Environment

10 Interesting Facts About Venus

The planet Venus is named after the Roman goddess of love and beauty.

Venus is the second planet from the Sun after Mercury, the third brightest object in the sky after the Sun and Moon, and the closest planet to Earth. Venus is commonly referred to as "Earth’s sister" since the two planets are similar in mass and size. The surface of Venus is hidden under a dense cloud of sulfuric gas that prevents probes from landing on its surface. Some interesting facts about Venus are described below.

Named After the Goddess of Love and Beauty

Venus is named after the Roman goddess of love and beauty because it is the brightest planet and was occasionally visible from Earth. Additionally, most features on the surface of Venus are named after female figures. Venus is visible in the morning and evening, and ancient skywatchers believed they were two separate bodies until Greek astronomers proved that they were indeed the same planet.

Venus Has No Rings or Moons

Venus and Mercury are the only planets in the Solar System without either a moon or ring. Researchers believe that the two planets had moons in their early stages of formation, but were later dislodged by the Sun’s gravity. Moons keep planets stable and protect them from rogue asteroids and comets.

Hottest Planet in the Solar System

Venus is significantly warmer than Mercury, even though the latter is much closer to the Sun. The average surface temperature on Venus is about 462 °C, while Mercury ranges from 420 °C on the brighter side to -176 °C on the dark side. The dense atmosphere, which is 96.5% carbon dioxide, traps heat, resulting in a greenhouse effect. The fast-moving winds distribute heat evenly throughout the surface of the planet.

Venus Has an Unusual Rotation

All planets spin in an anti-clockwise rotation and revolve around the Sun anti-clockwise, except Venus. The planet revolves anti-clockwise but rotates clockwise. This unusual movement puzzled astronomers until they realized that the planet was in an inverted position. It is believed that at some point in its early history, Venus collided with a massive celestial body that knocked it from the upright position.

A UFO in the Sky

Venus is so remarkably bright that some initially believed it was an unidentified flying object (UFO). The brightness of Venus is attributed to the dense cloud of sulfuric and carbon dioxide gas that reflects light from the Sun, making the planet visible from Earth. The phases of Venus are visible using amateur telescopes.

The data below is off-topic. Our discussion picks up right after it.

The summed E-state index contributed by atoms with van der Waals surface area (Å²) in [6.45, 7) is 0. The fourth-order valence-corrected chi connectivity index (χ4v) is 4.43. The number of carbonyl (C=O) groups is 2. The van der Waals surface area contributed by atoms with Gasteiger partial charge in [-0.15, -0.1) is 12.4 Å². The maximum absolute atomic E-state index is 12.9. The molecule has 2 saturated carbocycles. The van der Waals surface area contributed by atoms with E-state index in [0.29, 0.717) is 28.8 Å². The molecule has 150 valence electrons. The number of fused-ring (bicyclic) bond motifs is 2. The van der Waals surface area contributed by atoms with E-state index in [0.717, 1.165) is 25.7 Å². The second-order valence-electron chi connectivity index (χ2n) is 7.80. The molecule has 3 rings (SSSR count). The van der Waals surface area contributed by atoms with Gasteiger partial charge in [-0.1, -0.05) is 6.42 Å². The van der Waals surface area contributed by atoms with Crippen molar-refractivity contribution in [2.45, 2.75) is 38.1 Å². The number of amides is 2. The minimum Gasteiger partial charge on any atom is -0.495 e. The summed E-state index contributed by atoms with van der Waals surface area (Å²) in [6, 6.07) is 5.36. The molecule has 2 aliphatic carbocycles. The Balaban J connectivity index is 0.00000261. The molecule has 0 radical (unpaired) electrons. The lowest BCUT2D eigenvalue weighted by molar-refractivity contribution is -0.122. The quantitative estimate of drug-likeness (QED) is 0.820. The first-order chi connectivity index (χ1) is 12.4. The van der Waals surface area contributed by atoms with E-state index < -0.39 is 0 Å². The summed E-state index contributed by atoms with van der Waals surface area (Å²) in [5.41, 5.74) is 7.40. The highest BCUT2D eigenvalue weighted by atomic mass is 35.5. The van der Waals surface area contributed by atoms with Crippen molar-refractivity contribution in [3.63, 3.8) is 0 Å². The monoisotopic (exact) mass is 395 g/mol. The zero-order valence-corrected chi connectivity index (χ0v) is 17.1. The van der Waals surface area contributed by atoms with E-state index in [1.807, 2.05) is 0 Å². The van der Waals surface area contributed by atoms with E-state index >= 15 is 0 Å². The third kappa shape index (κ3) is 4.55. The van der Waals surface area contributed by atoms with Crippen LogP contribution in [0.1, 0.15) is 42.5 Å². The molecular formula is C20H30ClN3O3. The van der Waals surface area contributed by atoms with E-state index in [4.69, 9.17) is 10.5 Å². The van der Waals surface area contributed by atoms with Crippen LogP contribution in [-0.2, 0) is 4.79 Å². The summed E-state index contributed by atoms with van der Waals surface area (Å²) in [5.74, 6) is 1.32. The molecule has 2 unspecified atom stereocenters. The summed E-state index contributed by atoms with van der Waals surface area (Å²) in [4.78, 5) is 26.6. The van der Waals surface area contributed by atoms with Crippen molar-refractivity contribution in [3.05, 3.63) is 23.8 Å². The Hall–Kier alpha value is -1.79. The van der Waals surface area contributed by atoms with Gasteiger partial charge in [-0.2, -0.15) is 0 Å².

Active Volcanoes

Fresh lava flows through the surface of Venus, implying that volcanic eruptions are frequent, and have been ongoing for millions of years. There are fewer craters on the surface of the planet, unlike Mercury, since the lava flow covers most of the craters. The continuous existence of active volcanoes is attributed to the planet's extreme temperatures.

Spacecraft Grave

The atmosphere and surface of Venus are intolerable to both humans and machines. The immense pressure necessitates external shields for probes, while the carbon dioxide and sulphuric acid corrode metal quickly. For example, the 880 °F temperature melts sensitive parts, rendering aircraft unusable. Russia's Venera 1 space probe lost contact with Earth and is believed to have crashed before it began transmitting feedback, while NASA's Mariner 1 also failed to communicate. Mariner 2 was able to take measurements of Venus but could not penetrate the dense atmosphere. In 1966, the Russia's Venera 3 landed on the surface of Venus but could only last for 2 hours.

Longer Day than Year

Venus takes 225 Earth days to make a complete revolution around the Sun and 243 days to complete a rotation, meaning that a day is longer than a year. The planet rotates slowly due to the Sun’s gravity, which nearly locks it in an orbital tide.

Weak Magnetic Field

Venus has a fragile magnetic field, a feature that surprised scientists who expected it to be similar to that of Earth’s. A possible reason for this is that the entire core of Venus is molten and is not cooling as expected.

Earth’s Sister

Venus is commonly referred to as "Earth’s sister" because of the similarity in size and mass. Billions of years ago, the planet had a climate similar to Earth, and researchers believe that vast oceans existed on its surface. However, extreme temperatures resulting from the greenhouse effect evaporated the water, and the surface became too harsh to sustain life.

Citations

Your MLA Citation

Your APA Citation

Your Chicago Citation

Your Harvard Citation

Remember to italicize the title of this article in your Harvard citation.

More in Environment